It’s only human to avoid discussing death. But when we do, we run the risk of not knowing how our loved ones want to live — and die. Advocate and journalist Ellen Goodman tells us how to kick off this critical conversation.
Death and taxes are two of life’s certainties. But while we’ve most likely talked to our relatives and dearest friends about money, few of us bring up death — even with the people we’re closest to. That must change, says Pulitzer Prize-winning journalist Ellen Goodman (TEDxBoston talk: The conversation project); as she puts it, we need to bring dying into the open.
Her belief stems from her own missed opportunities. She and her mom had the kind of relationship where they talked about everything — or so she thought. But when her mother became seriously ill and unable to make decisions, Goodman recalls, “I got a phone call from her doctor at the long-term care facility. He said, ‘Your mom has another bout of pneumonia. Do you want her to have antibiotics?’ And I froze.” At that moment, she realized how little she knew about what her mother wanted.
In 2010, Goodman founded The Conversation Project, a nonprofit based in Cambridge, Massachusetts, that helps people talk about their end-of-life plans. Here, she shares how to kick off this critical conversation with someone you love.
Step #1: Identify why you’re worried about having the talk.
Hesitation is natural. There are many reasons not to talk about death, especially the death of a parent. Maybe you’re scared that your mom or dad isn’t emotionally ready to have the conversation. But according to a survey from The Conversation Project, 92 percent of Americans polled said they were eager to talk about their end-life-care.
Perhaps you think talking about death is unnecessary now — your parent is in great health. But, as we all know, death is unpredictable. Goodman says, “It’s best to have these conversations before there’s a crisis, because a crisis is a terrible time to learn.”
Or, you may worry your parent will change their mind about what they want between your talk and when they finally need end-of-life care. But as Goodman points out, “None of this is written in stone.” The point is just to get started.
Step #2: Say “I need your help.”
OK, you’ve accepted that it’s time to talk — but you don’t know how to even begin. Again, this is normal. Goodman suggests a brilliant way to open the conversation. “With children talking to their parents, we find it’s often good for them to say ‘Mom, Dad, I need your help. There may come a time when I need to make decisions for you.’” Why this approach? Goodman explains, “When you phrase it in those terms, it’s a rare parent who will say, ‘No, I’m not going to help you.’”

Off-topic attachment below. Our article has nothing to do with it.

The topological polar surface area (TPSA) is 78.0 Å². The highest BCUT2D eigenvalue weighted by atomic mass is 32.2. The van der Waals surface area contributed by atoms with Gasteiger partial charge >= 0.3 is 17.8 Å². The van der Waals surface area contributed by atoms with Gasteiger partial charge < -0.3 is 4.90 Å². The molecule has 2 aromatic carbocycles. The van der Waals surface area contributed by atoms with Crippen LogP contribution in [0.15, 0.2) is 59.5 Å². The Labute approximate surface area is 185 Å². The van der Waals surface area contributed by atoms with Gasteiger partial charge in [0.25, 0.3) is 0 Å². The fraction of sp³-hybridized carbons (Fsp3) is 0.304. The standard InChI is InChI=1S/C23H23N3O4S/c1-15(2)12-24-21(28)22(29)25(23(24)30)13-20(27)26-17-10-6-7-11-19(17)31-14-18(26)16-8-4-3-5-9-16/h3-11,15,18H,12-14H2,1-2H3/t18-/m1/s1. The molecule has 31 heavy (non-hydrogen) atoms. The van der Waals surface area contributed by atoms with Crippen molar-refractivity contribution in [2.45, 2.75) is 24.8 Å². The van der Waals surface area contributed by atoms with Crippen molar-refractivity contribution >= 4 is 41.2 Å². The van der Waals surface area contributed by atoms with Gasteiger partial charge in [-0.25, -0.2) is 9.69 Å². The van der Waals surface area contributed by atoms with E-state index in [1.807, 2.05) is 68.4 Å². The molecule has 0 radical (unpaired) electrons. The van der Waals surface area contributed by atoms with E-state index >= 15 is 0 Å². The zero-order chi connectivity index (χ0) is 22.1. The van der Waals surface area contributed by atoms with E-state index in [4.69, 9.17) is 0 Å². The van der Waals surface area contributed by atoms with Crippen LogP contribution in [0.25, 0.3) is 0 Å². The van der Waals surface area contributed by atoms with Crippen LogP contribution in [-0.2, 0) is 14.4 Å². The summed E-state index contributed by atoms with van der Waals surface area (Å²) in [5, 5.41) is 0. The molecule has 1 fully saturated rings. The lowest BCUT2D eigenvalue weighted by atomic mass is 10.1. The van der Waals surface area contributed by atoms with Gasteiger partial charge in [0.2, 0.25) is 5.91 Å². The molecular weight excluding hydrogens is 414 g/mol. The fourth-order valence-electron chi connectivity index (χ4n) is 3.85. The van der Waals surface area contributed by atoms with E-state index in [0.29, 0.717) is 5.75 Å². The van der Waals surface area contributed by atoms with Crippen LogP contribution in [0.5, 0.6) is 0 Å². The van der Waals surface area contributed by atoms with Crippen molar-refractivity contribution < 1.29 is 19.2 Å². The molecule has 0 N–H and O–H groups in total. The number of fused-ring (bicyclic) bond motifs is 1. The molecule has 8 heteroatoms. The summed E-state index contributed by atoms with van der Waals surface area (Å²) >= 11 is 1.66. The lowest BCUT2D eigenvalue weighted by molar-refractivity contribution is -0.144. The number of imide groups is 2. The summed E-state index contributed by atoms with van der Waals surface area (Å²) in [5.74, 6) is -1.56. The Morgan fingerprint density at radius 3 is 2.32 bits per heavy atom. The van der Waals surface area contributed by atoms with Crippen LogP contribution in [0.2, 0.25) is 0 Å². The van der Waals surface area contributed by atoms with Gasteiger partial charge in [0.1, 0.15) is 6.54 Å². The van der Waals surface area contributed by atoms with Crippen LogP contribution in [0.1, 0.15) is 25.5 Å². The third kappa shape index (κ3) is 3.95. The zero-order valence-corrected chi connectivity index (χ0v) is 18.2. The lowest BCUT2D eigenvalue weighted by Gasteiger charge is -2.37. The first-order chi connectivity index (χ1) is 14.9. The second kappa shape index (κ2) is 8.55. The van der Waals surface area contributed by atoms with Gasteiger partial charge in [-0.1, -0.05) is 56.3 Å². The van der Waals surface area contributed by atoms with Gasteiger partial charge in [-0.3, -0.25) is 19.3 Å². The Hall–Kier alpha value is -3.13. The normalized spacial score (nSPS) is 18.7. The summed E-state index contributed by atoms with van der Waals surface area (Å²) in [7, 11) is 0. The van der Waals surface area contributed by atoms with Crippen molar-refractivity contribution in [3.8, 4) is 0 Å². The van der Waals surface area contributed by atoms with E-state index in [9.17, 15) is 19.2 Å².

Another way you can begin: Share a family story. In her time zigzagging across the country for the Conversation Project, Goodman has found everybody has a story — whether it’s about a good or difficult death.
“You can start with ‘Remember when Grandma or Uncle Jeff died. What did you think about it? How would you like yours to be different?”’ says Goodman. “Touching on a familiar experience opens the door to how people experienced it and how people feel about it.”
Pro tip: Blunt is bad.
While there are many good ways to start, please avoid the tell-it-like-it-is approach. Goodman says a sledgehammer statement like “Dad, you know you’re gonna die someday” is a terrible opener. “It just makes everybody tense.”
Step #3: Invite them to finish this sentence.
To guide the conversation, ask your loved one to complete this sentence for you: “What matters to me at the end of life is …”
Possible answers could include:
“Being in the best hospital with the best care available.”
“Being in the comfort of my own home.”
“Having a chance to say goodbye to loved ones.”
“Being assured that all medical efforts have been used to keep me alive.”
“Being assured that no heroic efforts will be used to artificially keep me alive.”
“Knowing that Person X will take care of all my financial affairs.”
“Knowing that Person X will make my medical decisions.”
This sentence can give you an understanding of your loved one’s priorities and concerns, and also point you towards which issues will need to be explored.
Step #4: Know that everything won’t get wrapped up in a single discussion.
Let your initial talk last as long as it does naturally — without your extending it or steering it. According to Goodman, “this usually takes several conversations” to hammer out. Many people may want more time to think about these questions; they might also come up with their own. So how should you conclude this first talk? “A hug would be nice,” says Goodman.
Rather than seeing these conversations as a painful ordeal or a dreaded obligation, try to see them as a chance for you to speak honestly with your loved ones and bring everyone’s worries out into the open. “People are so anxious about having the conversation,” reports Goodman. “But once they do, the huge majority will say, ‘It’s the best conversation we ever had. It was real, it was emotional, it was talking about things that matter.’”
These talks are a gift we can give each other, says Goodman. By having them, she says, “it’s not that everything will go perfectly at the end of your loved one’s life, but you will know you did the best you could.”
For more advice, check out the Conversation Starter Kit on The Conversation Project website.
Watch Ellen Goodman’s TEDxBoston talk here: